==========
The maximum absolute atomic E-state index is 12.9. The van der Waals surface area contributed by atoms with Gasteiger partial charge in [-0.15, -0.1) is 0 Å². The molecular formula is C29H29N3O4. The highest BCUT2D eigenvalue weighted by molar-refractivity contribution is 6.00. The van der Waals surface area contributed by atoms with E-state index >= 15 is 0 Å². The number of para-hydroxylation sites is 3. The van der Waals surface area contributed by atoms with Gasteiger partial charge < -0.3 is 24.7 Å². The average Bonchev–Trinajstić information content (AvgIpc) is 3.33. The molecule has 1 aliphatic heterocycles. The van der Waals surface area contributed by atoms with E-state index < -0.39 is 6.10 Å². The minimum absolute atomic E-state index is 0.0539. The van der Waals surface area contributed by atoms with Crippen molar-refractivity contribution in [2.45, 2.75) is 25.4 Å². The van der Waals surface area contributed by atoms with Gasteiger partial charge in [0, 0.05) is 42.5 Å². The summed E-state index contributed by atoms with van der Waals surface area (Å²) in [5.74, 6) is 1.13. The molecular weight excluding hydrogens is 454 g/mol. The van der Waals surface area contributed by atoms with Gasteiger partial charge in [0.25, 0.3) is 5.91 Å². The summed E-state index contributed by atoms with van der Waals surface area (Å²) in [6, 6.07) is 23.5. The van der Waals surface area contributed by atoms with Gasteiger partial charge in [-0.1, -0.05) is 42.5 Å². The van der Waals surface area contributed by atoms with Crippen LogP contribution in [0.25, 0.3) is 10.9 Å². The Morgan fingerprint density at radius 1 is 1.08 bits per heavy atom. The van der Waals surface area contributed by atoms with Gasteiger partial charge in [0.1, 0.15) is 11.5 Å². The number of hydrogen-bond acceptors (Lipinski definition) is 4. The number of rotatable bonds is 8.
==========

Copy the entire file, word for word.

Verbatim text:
The maximum absolute atomic E-state index is 12.9. The van der Waals surface area contributed by atoms with Gasteiger partial charge in [-0.15, -0.1) is 0 Å². The molecular formula is C29H29N3O4. The highest BCUT2D eigenvalue weighted by molar-refractivity contribution is 6.00. The van der Waals surface area contributed by atoms with E-state index >= 15 is 0 Å². The number of para-hydroxylation sites is 3. The van der Waals surface area contributed by atoms with Gasteiger partial charge < -0.3 is 24.7 Å². The average Bonchev–Trinajstić information content (AvgIpc) is 3.33. The molecule has 1 aliphatic heterocycles. The van der Waals surface area contributed by atoms with E-state index < -0.39 is 6.10 Å². The minimum absolute atomic E-state index is 0.0539. The van der Waals surface area contributed by atoms with Crippen molar-refractivity contribution in [2.45, 2.75) is 25.4 Å². The van der Waals surface area contributed by atoms with Gasteiger partial charge in [0, 0.05) is 42.5 Å². The summed E-state index contributed by atoms with van der Waals surface area (Å²) in [5.74, 6) is 1.13. The molecular weight excluding hydrogens is 454 g/mol. The van der Waals surface area contributed by atoms with Gasteiger partial charge in [0.25, 0.3) is 5.91 Å². The summed E-state index contributed by atoms with van der Waals surface area (Å²) in [6, 6.07) is 23.5. The van der Waals surface area contributed by atoms with Gasteiger partial charge in [-0.1, -0.05) is 42.5 Å². The van der Waals surface area contributed by atoms with Crippen LogP contribution in [0.25, 0.3) is 10.9 Å². The Morgan fingerprint density at radius 1 is 1.08 bits per heavy atom. The van der Waals surface area contributed by atoms with Gasteiger partial charge in [0.1, 0.15) is 11.5 Å². The number of hydrogen-bond acceptors (Lipinski definition) is 4. The number of rotatable bonds is 8.